The Fuji 18-135mm is just a nice all round lens
It’s just a great lens, really well built. Everything works nice and smooth, the aperture ring works nice. The zoom ring works really nice. It is just a nice all round lens. One of the things that this particular lens has got some good press for is the image stabilisation, and I’ve got to say that I was really, really impressed.
Reading the Fuji site, it says that it’s got the worlds most advanced 5 stop image stabilisation function (CLICK HERE is you want to read all the technical stuff about the Fuji 18-135mm lens). And you’re probably wondering, what does that all mean? Well, what it means is that – typically with a zoom lens, in which stabilisation is important. Because when you’re zoomed all the way in, a little bit of movement from the back of the lens – shakes the front of the lens, creates blur as you take your photos. And image stabilisation is the way to get around that.
And what they’ve done really, really well here is they’ve built in a gyro system. And gyros essentially means that the all the elements inside the lens float around. Now, not a lot of people know this, but Fuji actually has been making image stabilisation on a much higher level, and complex level for a long time for space shuttles, satellites, and helicopter photographic rigs etc. So, they’ve been involved in creating stablilisation systems for a long time. They know what they’re doing. In fact, they’re probably more experienced at it than Nikon or Canon, and any of those other manufacturers. So, you know you’re gonna get state of the art.
So I put it to the test and I started shooting at 135mm (200mm equivalent). And typically the rule is, if you’re going to shoot at 200mm, you wouldn’t go less than 1/200th of a second, otherwise you’re going to get blur. I got it down to 1/15th at 200mm and still was getting sharp shots. Sure, I had to brace myself to take the shot, but even at 1/15th, I was still managing to get sharp shots. Handheld, at 200mm, that is amazing.
Fuji 18-135mm Optical Image Stabilisation (OIS) Test Shots.
Check out these images taken hand held with the Fuji X-T1 and the Fuji 18-135mm lens. For each shot I halved the shutter speed to see how it would respond. I was in shutter priority at ISO200, zoomed all the way into 135mm which is like 203mm on a full frame. Even the first shot at 1/30th of a second is lower than the recommended minimum, the rule here is to never shoot lower than the focal length, for example, at 200mm, the minimum you should use is 1/200th of a second, as you can see I started 4 stops lower than that!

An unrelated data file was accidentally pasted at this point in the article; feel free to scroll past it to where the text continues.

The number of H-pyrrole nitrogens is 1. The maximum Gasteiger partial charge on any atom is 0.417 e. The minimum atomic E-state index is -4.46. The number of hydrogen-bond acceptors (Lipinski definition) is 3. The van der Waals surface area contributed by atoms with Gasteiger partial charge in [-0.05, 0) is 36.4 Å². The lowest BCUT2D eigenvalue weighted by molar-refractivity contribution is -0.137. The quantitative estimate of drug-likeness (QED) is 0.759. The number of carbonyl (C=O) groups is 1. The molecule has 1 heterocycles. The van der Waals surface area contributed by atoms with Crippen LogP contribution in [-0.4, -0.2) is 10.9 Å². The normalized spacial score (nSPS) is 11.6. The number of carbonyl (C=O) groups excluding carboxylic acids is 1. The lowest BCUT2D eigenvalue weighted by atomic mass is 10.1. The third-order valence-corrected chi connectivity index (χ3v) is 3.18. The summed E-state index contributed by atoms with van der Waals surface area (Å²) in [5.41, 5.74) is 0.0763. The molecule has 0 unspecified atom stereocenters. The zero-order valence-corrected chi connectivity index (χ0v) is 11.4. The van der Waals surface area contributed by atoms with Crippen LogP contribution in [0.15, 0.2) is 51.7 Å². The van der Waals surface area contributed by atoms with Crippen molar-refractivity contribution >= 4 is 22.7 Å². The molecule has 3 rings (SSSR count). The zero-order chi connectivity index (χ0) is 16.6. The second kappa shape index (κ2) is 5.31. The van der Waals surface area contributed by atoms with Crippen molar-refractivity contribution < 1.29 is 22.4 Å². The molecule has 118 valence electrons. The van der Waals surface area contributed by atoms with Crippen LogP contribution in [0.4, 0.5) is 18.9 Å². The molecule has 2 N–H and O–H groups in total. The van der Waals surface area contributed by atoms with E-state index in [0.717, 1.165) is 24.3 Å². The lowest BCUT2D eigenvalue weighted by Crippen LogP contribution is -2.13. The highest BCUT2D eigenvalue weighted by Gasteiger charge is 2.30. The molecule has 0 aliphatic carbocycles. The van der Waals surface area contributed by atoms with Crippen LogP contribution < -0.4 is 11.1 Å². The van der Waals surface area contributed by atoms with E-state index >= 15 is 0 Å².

Fuji 18-135mm Hand Held at 1/30 sec at 135mm
Fuji 18-135mm Hand Held at 1/15 sec at 135mm
Fuji 18-135mm Hand Held at 1/8 sec at 135mm
Fuji 18-135mm Hand Held at 1/4 sec at 135mm
Fuji 18-135mm Hand Held at 1/2 sec at 135mm
If you’re interested in how the optical image stabilisation (OIS) works in the Fuji 18-135mm lens, I made a quick video demonstrating it.
How much did I pay for the Fuji 18-135mm lens?
Price wise I paid AU$1200 for mine. There was a $200 cash back on till late December 2014. So if you are in Australia, I know there’s a cash back available from Fuji. I have not tested the Fuji 18-135mm in any weather yet, but I do give my gear a bit of a thrashing. It will be out in the rain at some point. And I’ll give an update if anything fails or goes amiss on me.
I can certainly confirm that the Fuji 18-135mm f/3.5 – f/5.6 LM OIS WR lens is a really well built lens, a nice quality, good sharp images, comes with everything you need. Lens hood, lens caps front and back. And there’s nothing else I can really say about it. If you’re thinking about a good all round lens for your Fuji X-T1 or X-E1, X-Pro or X-E2, this is a great addition to your kit, and I think that you’ll really enjoy it.
Try it for Yourself
Have you got a question? Maybe you have this lens too… leave a comment below, I would love to hear your thoughts.